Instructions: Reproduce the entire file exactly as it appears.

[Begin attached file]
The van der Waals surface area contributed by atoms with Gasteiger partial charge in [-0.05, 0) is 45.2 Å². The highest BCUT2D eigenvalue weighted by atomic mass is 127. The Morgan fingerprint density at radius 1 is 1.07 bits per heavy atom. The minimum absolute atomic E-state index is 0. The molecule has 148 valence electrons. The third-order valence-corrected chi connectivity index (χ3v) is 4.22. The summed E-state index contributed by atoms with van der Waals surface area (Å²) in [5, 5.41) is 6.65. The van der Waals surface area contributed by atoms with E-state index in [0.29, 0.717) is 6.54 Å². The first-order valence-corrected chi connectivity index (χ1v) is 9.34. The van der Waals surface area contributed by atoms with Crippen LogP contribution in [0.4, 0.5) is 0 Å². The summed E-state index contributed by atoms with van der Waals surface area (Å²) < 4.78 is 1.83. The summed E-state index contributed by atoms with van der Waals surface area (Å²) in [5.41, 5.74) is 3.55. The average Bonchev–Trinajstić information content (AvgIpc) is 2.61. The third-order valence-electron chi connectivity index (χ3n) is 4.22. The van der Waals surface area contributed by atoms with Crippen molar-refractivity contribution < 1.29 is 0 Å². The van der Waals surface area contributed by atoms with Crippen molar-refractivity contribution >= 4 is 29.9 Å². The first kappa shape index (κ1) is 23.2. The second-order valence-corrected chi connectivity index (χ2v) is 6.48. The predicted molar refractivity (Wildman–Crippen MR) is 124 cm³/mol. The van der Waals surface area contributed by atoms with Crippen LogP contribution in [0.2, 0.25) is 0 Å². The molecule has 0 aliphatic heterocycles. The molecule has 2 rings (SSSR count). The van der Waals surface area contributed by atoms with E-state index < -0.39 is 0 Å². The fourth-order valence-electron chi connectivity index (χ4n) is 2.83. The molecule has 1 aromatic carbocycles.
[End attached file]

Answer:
The van der Waals surface area contributed by atoms with Gasteiger partial charge in [-0.05, 0) is 45.2 Å². The highest BCUT2D eigenvalue weighted by atomic mass is 127. The Morgan fingerprint density at radius 1 is 1.07 bits per heavy atom. The minimum absolute atomic E-state index is 0. The molecule has 148 valence electrons. The third-order valence-corrected chi connectivity index (χ3v) is 4.22. The summed E-state index contributed by atoms with van der Waals surface area (Å²) in [5, 5.41) is 6.65. The van der Waals surface area contributed by atoms with E-state index in [0.29, 0.717) is 6.54 Å². The first-order valence-corrected chi connectivity index (χ1v) is 9.34. The van der Waals surface area contributed by atoms with Crippen LogP contribution in [0.4, 0.5) is 0 Å². The summed E-state index contributed by atoms with van der Waals surface area (Å²) < 4.78 is 1.83. The summed E-state index contributed by atoms with van der Waals surface area (Å²) in [5.41, 5.74) is 3.55. The average Bonchev–Trinajstić information content (AvgIpc) is 2.61. The third-order valence-electron chi connectivity index (χ3n) is 4.22. The van der Waals surface area contributed by atoms with Crippen molar-refractivity contribution < 1.29 is 0 Å². The van der Waals surface area contributed by atoms with Crippen molar-refractivity contribution >= 4 is 29.9 Å². The first kappa shape index (κ1) is 23.2. The second-order valence-corrected chi connectivity index (χ2v) is 6.48. The predicted molar refractivity (Wildman–Crippen MR) is 124 cm³/mol. The van der Waals surface area contributed by atoms with Crippen LogP contribution in [0.2, 0.25) is 0 Å². The molecule has 0 aliphatic heterocycles. The molecule has 2 rings (SSSR count). The van der Waals surface area contributed by atoms with E-state index < -0.39 is 0 Å². The fourth-order valence-electron chi connectivity index (χ4n) is 2.83. The molecule has 1 aromatic carbocycles.